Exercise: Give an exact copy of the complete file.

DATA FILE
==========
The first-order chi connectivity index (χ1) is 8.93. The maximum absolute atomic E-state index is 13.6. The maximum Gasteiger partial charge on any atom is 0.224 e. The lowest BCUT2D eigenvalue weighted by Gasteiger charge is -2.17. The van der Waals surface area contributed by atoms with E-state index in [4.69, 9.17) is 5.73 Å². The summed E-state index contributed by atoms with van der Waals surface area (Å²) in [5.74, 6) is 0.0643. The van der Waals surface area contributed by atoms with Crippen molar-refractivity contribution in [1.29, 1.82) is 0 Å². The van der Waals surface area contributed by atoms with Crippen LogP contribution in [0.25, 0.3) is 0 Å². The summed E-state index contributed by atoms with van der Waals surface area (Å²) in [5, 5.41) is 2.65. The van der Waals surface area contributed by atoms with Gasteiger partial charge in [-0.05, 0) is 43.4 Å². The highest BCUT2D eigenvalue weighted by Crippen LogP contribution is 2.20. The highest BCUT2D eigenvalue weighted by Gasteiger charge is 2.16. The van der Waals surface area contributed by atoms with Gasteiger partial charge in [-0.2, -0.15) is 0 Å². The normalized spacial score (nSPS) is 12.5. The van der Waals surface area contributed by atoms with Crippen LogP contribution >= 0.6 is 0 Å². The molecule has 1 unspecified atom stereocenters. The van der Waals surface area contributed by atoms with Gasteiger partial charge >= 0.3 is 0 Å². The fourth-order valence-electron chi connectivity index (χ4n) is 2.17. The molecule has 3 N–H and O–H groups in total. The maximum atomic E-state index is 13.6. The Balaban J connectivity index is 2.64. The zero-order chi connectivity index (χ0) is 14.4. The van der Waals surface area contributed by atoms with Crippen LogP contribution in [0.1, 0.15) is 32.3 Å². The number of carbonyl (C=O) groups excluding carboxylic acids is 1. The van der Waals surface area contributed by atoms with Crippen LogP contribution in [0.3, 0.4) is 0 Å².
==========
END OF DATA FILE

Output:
The first-order chi connectivity index (χ1) is 8.93. The maximum absolute atomic E-state index is 13.6. The maximum Gasteiger partial charge on any atom is 0.224 e. The lowest BCUT2D eigenvalue weighted by Gasteiger charge is -2.17. The van der Waals surface area contributed by atoms with E-state index in [4.69, 9.17) is 5.73 Å². The summed E-state index contributed by atoms with van der Waals surface area (Å²) in [5.74, 6) is 0.0643. The van der Waals surface area contributed by atoms with Crippen molar-refractivity contribution in [1.29, 1.82) is 0 Å². The van der Waals surface area contributed by atoms with Crippen LogP contribution in [0.25, 0.3) is 0 Å². The summed E-state index contributed by atoms with van der Waals surface area (Å²) in [5, 5.41) is 2.65. The van der Waals surface area contributed by atoms with Gasteiger partial charge in [-0.05, 0) is 43.4 Å². The highest BCUT2D eigenvalue weighted by Crippen LogP contribution is 2.20. The highest BCUT2D eigenvalue weighted by Gasteiger charge is 2.16. The van der Waals surface area contributed by atoms with Gasteiger partial charge in [-0.2, -0.15) is 0 Å². The normalized spacial score (nSPS) is 12.5. The van der Waals surface area contributed by atoms with Crippen LogP contribution >= 0.6 is 0 Å². The molecule has 1 unspecified atom stereocenters. The van der Waals surface area contributed by atoms with Gasteiger partial charge >= 0.3 is 0 Å². The fourth-order valence-electron chi connectivity index (χ4n) is 2.17. The molecule has 3 N–H and O–H groups in total. The maximum atomic E-state index is 13.6. The Balaban J connectivity index is 2.64. The zero-order chi connectivity index (χ0) is 14.4. The van der Waals surface area contributed by atoms with Crippen LogP contribution in [0.1, 0.15) is 32.3 Å². The number of carbonyl (C=O) groups excluding carboxylic acids is 1. The van der Waals surface area contributed by atoms with Crippen LogP contribution in [0.3, 0.4) is 0 Å².